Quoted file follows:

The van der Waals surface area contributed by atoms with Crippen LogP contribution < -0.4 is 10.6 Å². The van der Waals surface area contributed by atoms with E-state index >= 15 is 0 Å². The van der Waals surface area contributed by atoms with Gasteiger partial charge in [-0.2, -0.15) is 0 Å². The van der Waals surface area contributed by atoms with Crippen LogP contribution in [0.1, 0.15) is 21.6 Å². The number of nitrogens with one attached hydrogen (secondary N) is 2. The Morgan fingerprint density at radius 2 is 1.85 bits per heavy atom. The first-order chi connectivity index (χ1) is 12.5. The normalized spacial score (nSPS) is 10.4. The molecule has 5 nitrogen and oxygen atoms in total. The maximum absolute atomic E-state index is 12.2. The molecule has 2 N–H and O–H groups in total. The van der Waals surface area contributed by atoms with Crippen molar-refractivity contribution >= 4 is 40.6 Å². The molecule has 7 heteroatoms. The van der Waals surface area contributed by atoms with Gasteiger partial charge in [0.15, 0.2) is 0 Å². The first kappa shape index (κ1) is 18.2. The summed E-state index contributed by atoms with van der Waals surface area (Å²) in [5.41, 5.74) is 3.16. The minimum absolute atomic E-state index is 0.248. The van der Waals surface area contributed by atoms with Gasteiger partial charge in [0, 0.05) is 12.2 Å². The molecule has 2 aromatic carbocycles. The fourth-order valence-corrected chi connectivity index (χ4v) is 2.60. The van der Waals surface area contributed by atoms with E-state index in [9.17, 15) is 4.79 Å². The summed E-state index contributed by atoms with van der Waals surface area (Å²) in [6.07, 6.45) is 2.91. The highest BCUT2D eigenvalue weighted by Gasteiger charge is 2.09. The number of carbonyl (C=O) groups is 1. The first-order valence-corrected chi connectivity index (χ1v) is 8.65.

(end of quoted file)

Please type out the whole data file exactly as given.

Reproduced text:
The van der Waals surface area contributed by atoms with Crippen LogP contribution < -0.4 is 10.6 Å². The van der Waals surface area contributed by atoms with E-state index >= 15 is 0 Å². The van der Waals surface area contributed by atoms with Gasteiger partial charge in [-0.2, -0.15) is 0 Å². The van der Waals surface area contributed by atoms with Crippen LogP contribution in [0.1, 0.15) is 21.6 Å². The number of nitrogens with one attached hydrogen (secondary N) is 2. The Morgan fingerprint density at radius 2 is 1.85 bits per heavy atom. The first-order chi connectivity index (χ1) is 12.5. The normalized spacial score (nSPS) is 10.4. The molecule has 5 nitrogen and oxygen atoms in total. The maximum absolute atomic E-state index is 12.2. The molecule has 2 N–H and O–H groups in total. The van der Waals surface area contributed by atoms with Crippen molar-refractivity contribution >= 4 is 40.6 Å². The molecule has 7 heteroatoms. The van der Waals surface area contributed by atoms with Gasteiger partial charge in [0.15, 0.2) is 0 Å². The first kappa shape index (κ1) is 18.2. The summed E-state index contributed by atoms with van der Waals surface area (Å²) in [5.41, 5.74) is 3.16. The minimum absolute atomic E-state index is 0.248. The van der Waals surface area contributed by atoms with Gasteiger partial charge in [0, 0.05) is 12.2 Å². The molecule has 2 aromatic carbocycles. The fourth-order valence-corrected chi connectivity index (χ4v) is 2.60. The van der Waals surface area contributed by atoms with E-state index in [9.17, 15) is 4.79 Å². The summed E-state index contributed by atoms with van der Waals surface area (Å²) in [6.07, 6.45) is 2.91. The highest BCUT2D eigenvalue weighted by Gasteiger charge is 2.09. The number of carbonyl (C=O) groups is 1. The first-order valence-corrected chi connectivity index (χ1v) is 8.65.